Nos. 41836, 41837.

80 So.2d 414 (1955)

227 La. 801

Gottlieb R. DIETZ et al. v. John M. DIETZ et al. v. Gottlieb R. DIETZ et al. v. William G. DIETZ et al.

Supreme Court of Louisiana.

April 25, 1955.

Attorney(s) appearing for the Case

H. Purvis Carmouche, Crowley, for plaintiffs-appellants.

Aaron & Everett, Crowley, for defendants-appellees.

McCALEB, Justice.

These suits, which were consolidated for purposes of trial in the district court on motion of the defendants, were brought to annul, on the ground of simulation, two deeds by Mrs. Bertha Dietz, the mother of the four plaintiffs, of an 80-acre tract of land owned by her in Acadia Parish, being the N¼ of the SE¼, Section 18, T. 8, S.R. 1 W., Louisiana Meridian, to two of her sons, John M. Dietz and William G. Dietz. In these acts, which were passed simultaneously, John Dietz was conveyed one-half or 40 acres of the tract, for $2,400 cash and, in the other, William Dietz obtained the remaining 40 acres for a like recited consideration. In addition to John and William Dietz, plaintiffs joined as defendants in the suits two other children of their mother and one grandchild, the sole heir of another child, who predeceased Mrs. Dietz.

After joinder of issue by the general denials of the defendants, a trial was had which resulted in a decree in favor of defendants, the judge being of the opinion that plaintiffs had failed to establish by convincing proof that the sales were simulations or donations in disguise, as alleged in their petitions. Plaintiffs have appealed from the adverse decisions.

Authority for the suits is found under Article 2239 of the Civil Code, as amended by Act No. 5 of 1884, which grants to forced heirs the right to annul by parol evidence the simulated contracts of those from whom they inherit without being restricted to their legitime, and particularly under Article 2444 of the Civil Code providing that:

"The sales of immovable property made by parents to their children, may be attacked by the forced heirs, as containing a donation in disguise, if the latter can prove that no price has been paid, or that the price was below one-fourth of the real value of the immovable sold, at the time of the sale".

As often happens in this sort of case, plaintiff's had no direct proof available to sustain their charges and, consequently, were forced to rely on circumstantial evidence to establish that the purported sales were disguised donations. Hence, they endeavored to show that neither John nor William Dietz had enough money to pay the alleged $2,400 purchase price and that, if money actually changed hands before the notary (the sales being by authentic act before a notary and two witnesses), such money could not have belonged to John and William.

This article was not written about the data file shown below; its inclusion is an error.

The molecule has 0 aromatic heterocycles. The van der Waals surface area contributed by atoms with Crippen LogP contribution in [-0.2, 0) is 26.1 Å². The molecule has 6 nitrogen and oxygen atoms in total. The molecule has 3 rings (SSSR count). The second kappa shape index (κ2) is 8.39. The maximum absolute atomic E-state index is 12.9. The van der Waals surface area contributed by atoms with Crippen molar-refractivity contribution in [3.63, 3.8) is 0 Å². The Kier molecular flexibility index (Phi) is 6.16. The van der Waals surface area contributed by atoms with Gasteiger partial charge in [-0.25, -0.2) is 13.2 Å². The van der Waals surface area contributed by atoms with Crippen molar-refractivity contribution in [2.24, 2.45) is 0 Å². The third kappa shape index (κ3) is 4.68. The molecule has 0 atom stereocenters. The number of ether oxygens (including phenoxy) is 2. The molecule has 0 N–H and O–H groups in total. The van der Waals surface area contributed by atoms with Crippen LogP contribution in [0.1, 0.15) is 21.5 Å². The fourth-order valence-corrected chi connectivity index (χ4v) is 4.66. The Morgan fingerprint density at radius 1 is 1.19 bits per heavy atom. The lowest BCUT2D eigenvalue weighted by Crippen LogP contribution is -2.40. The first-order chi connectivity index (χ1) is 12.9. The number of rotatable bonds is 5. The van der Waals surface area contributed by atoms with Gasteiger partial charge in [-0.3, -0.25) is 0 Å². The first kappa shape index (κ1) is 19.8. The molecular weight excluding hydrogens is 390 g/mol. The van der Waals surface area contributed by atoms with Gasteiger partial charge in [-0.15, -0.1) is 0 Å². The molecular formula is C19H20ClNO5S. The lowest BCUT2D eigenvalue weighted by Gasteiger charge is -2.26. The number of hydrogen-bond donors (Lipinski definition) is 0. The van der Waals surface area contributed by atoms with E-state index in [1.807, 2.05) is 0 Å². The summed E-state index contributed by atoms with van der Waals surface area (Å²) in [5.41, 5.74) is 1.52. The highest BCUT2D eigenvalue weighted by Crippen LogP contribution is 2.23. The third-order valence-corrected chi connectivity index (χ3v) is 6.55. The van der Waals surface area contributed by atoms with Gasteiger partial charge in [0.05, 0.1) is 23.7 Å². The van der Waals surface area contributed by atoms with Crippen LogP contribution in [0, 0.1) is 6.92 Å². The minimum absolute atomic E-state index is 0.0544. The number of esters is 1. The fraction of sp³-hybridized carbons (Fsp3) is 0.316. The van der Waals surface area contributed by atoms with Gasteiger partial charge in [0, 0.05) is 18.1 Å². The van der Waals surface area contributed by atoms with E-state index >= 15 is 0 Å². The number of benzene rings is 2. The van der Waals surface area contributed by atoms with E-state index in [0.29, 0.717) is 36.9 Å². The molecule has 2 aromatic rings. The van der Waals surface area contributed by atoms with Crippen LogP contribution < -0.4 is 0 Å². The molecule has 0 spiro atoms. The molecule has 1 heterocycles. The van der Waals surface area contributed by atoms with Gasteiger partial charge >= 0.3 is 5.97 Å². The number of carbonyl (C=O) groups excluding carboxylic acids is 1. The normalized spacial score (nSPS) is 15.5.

Placed on the stand under cross-examination, John Dietz testified that he had accumulated $2,400 in cash over a period of 15 years; that he had kept the money in a box at his house and counted it frequently prior to the sale. However, he was unable to remember, even approximately, the denomination of the bills which he said he gave to the notary. The alleged sale was made on July 5, 1949 and John Dietz acknowledged that, in the following month, he received his first check from the State Welfare Department, subsequent to his application for relief, which entailed his swearing that he owned no property. It appears that the 40 acres which he acquired was valuable mainly for farming (rice cultivation); that he and his family have occupied for many years a dilapidated three-room house located on the land, and he admitted that, following the sale until the time of his mother's death in July of 1952, she continued to exercise the same acts of ownership over this property as she had prior thereto, that is, that she collected the one-fifth land rent and the proceeds from an oil lease in the years 1949, 1950 and 1951.

The evidence concerning the genuineness of the sale to William Dietz is not as strong as that presented in the case of his brother. William Dietz testified that he paid his mother the $2,400 in cash which he had been saving at home. While he could not remember the denomination of the bills, he stated that for many years he had earned an income of from $400 to $500 per month working as a "rig runner" in addition to an income of $800 to $1,700 yearly from rice farming. Furthermore, the record is silent respecting his mother's exercise of dominion and control over William Dietz' 40 acres after the date of the sale. There is no testimony as to whether she continued to collect the rents and, since the oil lease is not in evidence, we cannot ascertain whether it covered the entire 80 acres owned by Mrs. Dietz or was limited to the 40 acres she conveyed to John Dietz.

The defendants did not see fit to offer any evidence to corroborate their statements that they paid their mother the stated consideration at the time the acts were simultaneously passed, notwithstanding the fact that the notary, before whom the acts were executed, and at least one of the witnesses to the acts, were present and available to give testimony.1 Their counsel take the position that production of supporting evidence was unnecessary as it was the duty of plaintiffs to establish by convincing, if not irresistible proof, their charges of simulation. The judge agreed with counsel, opining that plaintiffs, having the burden of sustaining by convincing proof their charges that the acts were donations in disguise, should have called the notary and witnesses to the deed and that their failure to do so warranted a presumption that, had these witnesses been called, they would have testified to facts which would have weakened plaintiffs' case. To support his finding that the evidence in the cases was insufficient to shift the burden of proof to defendants, the judge relied heavily on the decisions of Carter v. McManus, 15 La.Ann. 641; Moore v. Wartelle, 39 La.Ann. 1067, 3 So. 384; Blackman v. Brown, 155 La. 959, 99 So. 711 and Bourgeois v. Bourgeois, 202 La. 578, 12 So.2d 278.